I need help cycling my 10G tank!
Okay, first off, I'm new! So hello! My story has lots of components...so here goes...
I started my whole aquarium hobby backwards. My son is obsessed with fish so for Christmas we got him is own 10g tank. Dec 20th I went to Walmart, bought everything, and was told I could fully stock the tank-including a shark! Yikes! So my husband and I went home and got it all ready (with AquaSafe) and stuck the fish in. Only then did I go online to read and learn about our new fish. My first aha was that the shark was WAY too big and I returned it to another LFS promptly. Then I read about Tiger Barbs (5) and how my 10g was too small for them. Last I found out about the nitrogen cycle. Needless to say I had only 1 surviving barb, a male betta and a cory left at this point. I moved the barb to a friend's tank with other barbs (much happier!) and now it's just betta and cory.
I did purchas API's master test kit around a week or two after setup and have been putting AmQuel+ and AquaSafe into the water as the readings for the last 5 weeks have NOT deviated from:
However I CANNOT get the readings to change. It's been 5 weeks going now and I still have no nitrites.
Also, I had the original location of the tank set up by a window (ugh!) and it has been moved since the water started turning green. It's now out of direct sunlight. I just finished a 3 day blackout and the was is almost greener. I'm getting very frustrated as there are no changes towards the good. Everything is at a stall! And the water is ugly with algae! Help!!!!!!
Welcome to the forum!!!
RESPECT most people wouldn't notice much less correct their error's "cause the fish store said so" - Respect for that!! Great move!!
Test your tap water - It may well be you already have ammonia in there. If that's the case I'd suggest using "prime" as a water conditioner which will not remove it but transform it to a non toxic form for fish.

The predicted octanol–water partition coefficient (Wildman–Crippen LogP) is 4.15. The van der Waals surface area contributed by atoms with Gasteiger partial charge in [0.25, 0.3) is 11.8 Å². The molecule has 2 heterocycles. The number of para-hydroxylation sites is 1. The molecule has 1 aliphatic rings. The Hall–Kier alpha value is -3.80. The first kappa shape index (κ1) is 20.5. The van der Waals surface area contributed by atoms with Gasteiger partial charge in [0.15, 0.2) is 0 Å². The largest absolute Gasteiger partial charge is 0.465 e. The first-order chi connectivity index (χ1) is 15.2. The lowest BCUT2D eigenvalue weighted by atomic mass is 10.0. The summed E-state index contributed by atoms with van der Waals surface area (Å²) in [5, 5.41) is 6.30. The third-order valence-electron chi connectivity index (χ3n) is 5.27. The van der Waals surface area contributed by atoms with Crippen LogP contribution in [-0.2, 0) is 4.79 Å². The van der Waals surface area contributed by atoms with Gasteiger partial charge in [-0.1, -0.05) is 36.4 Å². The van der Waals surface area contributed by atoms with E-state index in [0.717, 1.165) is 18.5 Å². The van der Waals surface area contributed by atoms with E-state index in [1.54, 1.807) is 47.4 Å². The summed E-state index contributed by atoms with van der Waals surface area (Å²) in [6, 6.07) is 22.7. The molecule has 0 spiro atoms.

For the green water, removing it from the sun was one big step. Then doing large water changes like 80% will work well too. Also adding live plants would help this matter. Last but not least to add to a good water quality feed VERY little.
I'd do a large water exchange right away to this tank so the ammonia won't hurt the fish (something like 7-80%).
Once you have this all sorted out...we gotta consider your Cory and what to do: They are very sensitive fish and need the security of groups (~8cory) however for that a 10g is too small. Maybe its an option for you to consider trading it in for like 15-20 ghost shrimp? They're super fun to watch and the Betta won't mess with them neither.
10g limits you quite some on fish keeping, most fish need to be kept in groups and then need room to swim; plus larger tanks are MUCH easier to maintain then small tanks. Maybe its a option to your family to buy a larger used tank (so its cheaper on ya'll)? Anything from 30-55g will make for a very awesome set up really (Check out my tanks to the left here under the tap called "Aquariums").
Thanks for your response. :)
Well, no fish store around here has Prime. I've looked. The only detoxing product anyone carries is the AmQuel+. And I HAVE done large water changes. It seems to drop the ammonia for a day or two to .5 but does nothing for the water color. I've been told to use a product called AlgaeQuel to remove the algae but if the problem that started it isn't fixed then won't it come back?
Do you have any ideas as to why I'm not cycling? I know that it can take a while but I thought I'd at least be stuck in the second phase or something! Not the first! I was thinking because I was doing quite a few WC that that could be a reason...usually every other day 20-50%. This is the part that is really frustrating me now and I need some pointers on.